Introduction: Aunt Susie's Opera Cape

About: I love making stuff!

Any dedicated Gene Kelly fan is likely to have seen the bat-sh*t crazy musical 'Anchors Aweigh'.  If you have seen it, you were probably too distracted by the sheer insanity to notice some of Aunt Susie's amazing outfits (no, not the sunflower dress - we all saw the sunflower dress...)

Those of you that did notice, probably wanted an opera cape (or that might have just been me...)

Anyway here's a 'drape for a cape' tutorial :-)

You will need:
A dressmaker's dummy
Half a metre of fake fur
Tailor's chalk/dressmaker's pencil
Dressmaker's pins
half a metre of lining fabric
About a metre of ribbon
Sewing machine
Hand sewing needle
Matching thread

Tracing/greaseproof paper/baking parchment
A pencil/felt tip pen

Step 1: How's It Hanging?

Firstly, hang the material inside out over the dressmaker's dummy and try to get it to sit evenly on both sides. You may want to pin the fake fur in place to make the next bit easier.

Roll the material over at the neck area and make a chalk line along the edge of the folded fabric.

The next bit takes a bit of artistic license and trust in your own abilities.

Decide, by eye, where you want the cape to start from and make a chalk mark there. Measure from the neckline to your chalk mark and repeat the process on the other side.  Now take some pins and start pinning in a curved line from the first chalk mark to the second.  You make make the cloak as long as the fabric will allow, but if you're adding a collar remember that you'll need some left over fabric for that.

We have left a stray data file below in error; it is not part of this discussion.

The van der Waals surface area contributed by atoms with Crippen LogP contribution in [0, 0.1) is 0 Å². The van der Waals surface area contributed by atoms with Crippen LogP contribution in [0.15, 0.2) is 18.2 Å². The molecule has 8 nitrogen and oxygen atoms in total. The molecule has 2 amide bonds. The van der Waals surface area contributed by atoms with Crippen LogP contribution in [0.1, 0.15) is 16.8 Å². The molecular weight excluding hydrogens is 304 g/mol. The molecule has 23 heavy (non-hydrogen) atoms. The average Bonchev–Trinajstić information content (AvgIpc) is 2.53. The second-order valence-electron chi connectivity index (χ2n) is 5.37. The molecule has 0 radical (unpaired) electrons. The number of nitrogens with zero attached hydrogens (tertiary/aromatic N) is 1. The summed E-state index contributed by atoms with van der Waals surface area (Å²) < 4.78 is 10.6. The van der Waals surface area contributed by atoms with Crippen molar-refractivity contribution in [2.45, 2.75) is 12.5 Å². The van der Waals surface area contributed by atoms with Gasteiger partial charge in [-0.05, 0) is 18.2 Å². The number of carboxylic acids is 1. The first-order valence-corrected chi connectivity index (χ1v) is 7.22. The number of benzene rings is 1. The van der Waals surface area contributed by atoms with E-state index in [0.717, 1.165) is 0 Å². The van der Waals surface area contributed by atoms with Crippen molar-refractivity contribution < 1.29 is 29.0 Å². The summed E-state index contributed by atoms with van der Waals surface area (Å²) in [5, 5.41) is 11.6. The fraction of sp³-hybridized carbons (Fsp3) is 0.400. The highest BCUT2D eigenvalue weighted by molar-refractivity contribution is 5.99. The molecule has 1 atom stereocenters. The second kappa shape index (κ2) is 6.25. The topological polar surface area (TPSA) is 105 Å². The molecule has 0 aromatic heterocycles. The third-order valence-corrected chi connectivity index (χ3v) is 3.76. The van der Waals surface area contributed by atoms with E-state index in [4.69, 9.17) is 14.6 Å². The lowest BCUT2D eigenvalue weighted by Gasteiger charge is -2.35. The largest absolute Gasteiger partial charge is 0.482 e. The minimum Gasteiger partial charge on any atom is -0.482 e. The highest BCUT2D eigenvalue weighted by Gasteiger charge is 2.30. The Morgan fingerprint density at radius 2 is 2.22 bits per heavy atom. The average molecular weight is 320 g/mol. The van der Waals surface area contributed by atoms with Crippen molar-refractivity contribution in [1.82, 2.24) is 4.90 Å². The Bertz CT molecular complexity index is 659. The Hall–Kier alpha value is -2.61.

Use your visual judgement to check the evenness of the curve.  Take your time over this: the shape doesn't have to be perfect at this stage, but the closer you get to it being symmetrical means the less fabric you lose after cutting out. (This will make more sense in a couple of steps.)

Draw a chalk line along this pin line.

Step 2: Snip Snip

Take the material off the stand and lay it on a table.  Neat-en up any uneven lines.

Now cut along the chalk lines at the top and bottom.  The best way to cut fake fur is with a scalpel or very small sharp scissors, but I really didn't have the patience for that, here, so I've used my regular shears.  If you're lacking patience, too, be aware that fake fur sheds like a *BLEEP*!

Fold the material lengthways and check the balance between the two halves.  There is likely to be a small discrepancy between the two sides so here is the point where you can make sure the sides are symmetrical.

(Did I mention that it sheds like a *BLEEP*!?)

Step 3: Cape Shape

We now have our basic cape shape, and we're going to use that shape as a template to cut out our lining fabric.  Keep the cape folded in half and place it on top of the folded lining fabric, matching the folded edges.

Step 4: The Collar

Now here comes the frustrating bit. 

If you're going without a collar you can skip to the ribbons!

Making the collar is relatively easy, but the process can seem a little long: particularly if you are itching to sew everything together.

Find the centre point of your neckline. Grab yourself a piece of tracing paper, or baking parchment and lay it on top of the fabric at the neckline.

Trace the outline of the curve (from the centre to the outer edge) of the neckline onto the paper.  Decide how deep you want the collar and using a ruler, mark your chosen depth along your curved line. (I think mine was around 3 inches).

Step 5: More Collar...

You're probably not going to want the collar to encroach over the front of the cape, so you can take an inch off the overall length of the collar pattern at this point by cutting at the short, straight edge - this straight line is essentially your 'centre back'.